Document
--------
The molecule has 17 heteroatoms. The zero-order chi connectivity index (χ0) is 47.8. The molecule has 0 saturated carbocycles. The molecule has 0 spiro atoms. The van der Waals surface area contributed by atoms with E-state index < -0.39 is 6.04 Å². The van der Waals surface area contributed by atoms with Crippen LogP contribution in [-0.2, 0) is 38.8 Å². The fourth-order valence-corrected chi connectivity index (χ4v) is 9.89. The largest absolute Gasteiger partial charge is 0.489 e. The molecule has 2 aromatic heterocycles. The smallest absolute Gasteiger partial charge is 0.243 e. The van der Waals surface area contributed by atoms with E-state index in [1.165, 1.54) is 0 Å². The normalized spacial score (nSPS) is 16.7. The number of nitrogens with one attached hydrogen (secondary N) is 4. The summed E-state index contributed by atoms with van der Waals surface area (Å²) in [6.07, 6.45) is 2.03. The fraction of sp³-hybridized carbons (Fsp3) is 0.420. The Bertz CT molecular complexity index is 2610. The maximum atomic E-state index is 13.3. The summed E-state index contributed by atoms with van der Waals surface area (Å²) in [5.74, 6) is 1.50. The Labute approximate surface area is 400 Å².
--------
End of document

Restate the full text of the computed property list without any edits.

The molecule has 17 heteroatoms. The zero-order chi connectivity index (χ0) is 47.8. The molecule has 0 saturated carbocycles. The molecule has 0 spiro atoms. The van der Waals surface area contributed by atoms with E-state index < -0.39 is 6.04 Å². The van der Waals surface area contributed by atoms with Crippen LogP contribution in [-0.2, 0) is 38.8 Å². The fourth-order valence-corrected chi connectivity index (χ4v) is 9.89. The largest absolute Gasteiger partial charge is 0.489 e. The molecule has 2 aromatic heterocycles. The smallest absolute Gasteiger partial charge is 0.243 e. The van der Waals surface area contributed by atoms with E-state index in [1.165, 1.54) is 0 Å². The normalized spacial score (nSPS) is 16.7. The number of nitrogens with one attached hydrogen (secondary N) is 4. The summed E-state index contributed by atoms with van der Waals surface area (Å²) in [6.07, 6.45) is 2.03. The fraction of sp³-hybridized carbons (Fsp3) is 0.420. The Bertz CT molecular complexity index is 2610. The maximum atomic E-state index is 13.3. The summed E-state index contributed by atoms with van der Waals surface area (Å²) in [5.74, 6) is 1.50. The Labute approximate surface area is 400 Å².